Special-interest groups, sports and social clubs and evening classes are also off limits. I would like to be able to take part in some form of sporting activity with my family. But I can't, because they all cost money.
I have been interested from a very young age in short wave radio. The short wave receivers I built when I was young all wore out decades ago and went to the dump. I do not have, and certainly cannot afford, a short wave receiver today. I would dearly like to be able to buy — or even build — a modern short wave receiver. However, because of our poverty, my current endeavours in connection with short wave radio must remain entirely in the mind.
Even further education and training courses are not free to the unemployed if they are over 50. And the clubs which exist supposedly to help the unemployed to get back to work require money. One, which I attended for about a year cost £5 (2½ days' food) per weekly session. I managed to avoid having to pay by bartering my software skills. I helped the club proprietors to acquire and set up some new computer software.
Today, there is one common element shared by all these mechanisms of social contact. It is the ever-open hand to take your money. Whether it demands it as a price of entry, expects it as a courtesy, or shames it out of you as a 'deserved' donation, its effect is the same. It excludes the poor. It drives us into social isolation. It effectively places us under what amounts to house arrest.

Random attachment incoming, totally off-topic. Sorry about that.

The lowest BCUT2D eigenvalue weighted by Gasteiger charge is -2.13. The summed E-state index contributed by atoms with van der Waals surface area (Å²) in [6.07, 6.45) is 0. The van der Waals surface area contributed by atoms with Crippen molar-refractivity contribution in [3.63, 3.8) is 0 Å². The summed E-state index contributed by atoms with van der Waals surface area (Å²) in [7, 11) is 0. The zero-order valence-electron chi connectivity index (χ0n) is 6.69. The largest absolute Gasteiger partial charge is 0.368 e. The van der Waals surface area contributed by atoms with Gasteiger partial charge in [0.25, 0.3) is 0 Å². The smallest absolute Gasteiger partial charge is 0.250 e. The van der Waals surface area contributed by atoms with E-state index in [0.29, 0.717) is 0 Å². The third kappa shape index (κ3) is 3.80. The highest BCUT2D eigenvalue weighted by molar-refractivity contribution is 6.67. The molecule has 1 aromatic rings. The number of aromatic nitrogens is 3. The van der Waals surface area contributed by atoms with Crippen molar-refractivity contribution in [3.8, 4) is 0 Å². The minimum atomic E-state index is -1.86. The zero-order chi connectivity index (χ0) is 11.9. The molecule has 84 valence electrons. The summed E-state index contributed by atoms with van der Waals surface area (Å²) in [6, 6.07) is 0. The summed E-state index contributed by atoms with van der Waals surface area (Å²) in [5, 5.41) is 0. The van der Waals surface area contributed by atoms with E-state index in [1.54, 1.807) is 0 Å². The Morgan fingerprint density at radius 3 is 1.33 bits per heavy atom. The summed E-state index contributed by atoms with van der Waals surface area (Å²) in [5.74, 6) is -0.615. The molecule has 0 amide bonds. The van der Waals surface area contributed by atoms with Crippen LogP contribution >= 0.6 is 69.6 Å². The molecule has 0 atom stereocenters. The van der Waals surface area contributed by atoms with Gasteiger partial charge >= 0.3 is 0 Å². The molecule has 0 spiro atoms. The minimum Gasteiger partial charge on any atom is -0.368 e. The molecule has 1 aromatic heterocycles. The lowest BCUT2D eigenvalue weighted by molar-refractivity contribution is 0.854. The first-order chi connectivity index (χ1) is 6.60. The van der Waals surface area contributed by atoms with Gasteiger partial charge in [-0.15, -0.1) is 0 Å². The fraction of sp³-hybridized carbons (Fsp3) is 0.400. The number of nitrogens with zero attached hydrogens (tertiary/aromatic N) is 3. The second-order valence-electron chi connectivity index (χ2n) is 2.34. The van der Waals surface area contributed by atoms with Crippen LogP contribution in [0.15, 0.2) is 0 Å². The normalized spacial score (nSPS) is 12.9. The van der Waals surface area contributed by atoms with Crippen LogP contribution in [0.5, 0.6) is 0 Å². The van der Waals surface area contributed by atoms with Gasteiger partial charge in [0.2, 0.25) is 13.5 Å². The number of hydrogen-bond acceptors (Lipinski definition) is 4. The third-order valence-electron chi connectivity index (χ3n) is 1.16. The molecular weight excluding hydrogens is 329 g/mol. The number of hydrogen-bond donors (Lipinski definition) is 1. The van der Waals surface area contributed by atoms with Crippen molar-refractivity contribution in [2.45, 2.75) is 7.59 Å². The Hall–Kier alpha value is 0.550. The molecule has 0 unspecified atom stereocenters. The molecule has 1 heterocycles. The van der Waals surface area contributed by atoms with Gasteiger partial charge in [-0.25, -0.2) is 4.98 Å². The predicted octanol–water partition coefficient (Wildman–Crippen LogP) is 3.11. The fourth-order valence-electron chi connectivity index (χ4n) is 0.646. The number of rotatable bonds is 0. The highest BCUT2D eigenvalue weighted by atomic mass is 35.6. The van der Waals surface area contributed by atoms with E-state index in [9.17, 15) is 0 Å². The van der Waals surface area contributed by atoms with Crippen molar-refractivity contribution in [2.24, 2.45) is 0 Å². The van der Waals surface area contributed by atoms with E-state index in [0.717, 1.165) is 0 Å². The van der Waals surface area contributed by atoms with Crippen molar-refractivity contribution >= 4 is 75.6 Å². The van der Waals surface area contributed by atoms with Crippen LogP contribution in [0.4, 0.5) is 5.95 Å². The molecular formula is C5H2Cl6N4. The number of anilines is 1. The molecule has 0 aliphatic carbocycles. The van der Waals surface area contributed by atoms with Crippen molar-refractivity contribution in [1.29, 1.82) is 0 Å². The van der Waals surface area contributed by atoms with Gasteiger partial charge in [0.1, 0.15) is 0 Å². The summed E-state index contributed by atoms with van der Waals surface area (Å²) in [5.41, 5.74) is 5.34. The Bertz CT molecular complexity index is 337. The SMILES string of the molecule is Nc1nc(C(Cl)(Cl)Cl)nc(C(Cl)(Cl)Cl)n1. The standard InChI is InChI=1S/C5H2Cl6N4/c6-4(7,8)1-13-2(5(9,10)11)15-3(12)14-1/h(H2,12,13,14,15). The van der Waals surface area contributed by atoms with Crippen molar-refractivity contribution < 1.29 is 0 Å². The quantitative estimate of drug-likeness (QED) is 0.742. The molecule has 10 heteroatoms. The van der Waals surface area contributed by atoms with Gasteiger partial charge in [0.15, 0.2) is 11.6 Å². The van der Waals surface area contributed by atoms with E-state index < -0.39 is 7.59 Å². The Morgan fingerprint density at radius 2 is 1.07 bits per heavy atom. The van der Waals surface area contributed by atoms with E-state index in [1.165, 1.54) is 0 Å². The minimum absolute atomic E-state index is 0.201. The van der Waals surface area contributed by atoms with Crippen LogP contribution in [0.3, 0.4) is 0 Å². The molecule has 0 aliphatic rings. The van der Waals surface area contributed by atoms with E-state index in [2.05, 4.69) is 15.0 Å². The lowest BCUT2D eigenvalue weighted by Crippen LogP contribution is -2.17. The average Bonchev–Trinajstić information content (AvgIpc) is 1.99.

Isolation results in loss of social skills and consequential loss of confidence. Being thus increasingly unable to sell myself, therefore, I become ever more securely locked into economic inactivity.
My family is able to eat — though not well. We have clothing to keep us warm, but not of the kind or quality that would allow us to be inconspicuous members of the society of which we are supposed to be a part. We have our own shelter, but only because I had already bought and paid for it in full long before becoming unemployed. My sons are getting a good education, but not as full participants.
Like my house, my car and my domestic appliances; my coterie of personal contacts requires an adequate maintenance budget to keep it operational.
State welfare provides adequately for none of these. It thereby cuts us off from society. It robs my sons of school and social opportunities most take for granted. It renders us unable to invite people to come and see us. It denies us freedom of travel more surely than would a martial curfew. I cannot go to visit friends or colleagues, nor can I chase work or business opportunities beyond my home town. It has enforced upon me what is effectively a communications blackout. I have a phone but I dare no longer use it. I ceased to return telephone calls, so my contacts stopped telephoning me.
As a result I have lost my advocates, my referees and consequently my credibility. My family and I have become socially isolated with no way back. We are locked out.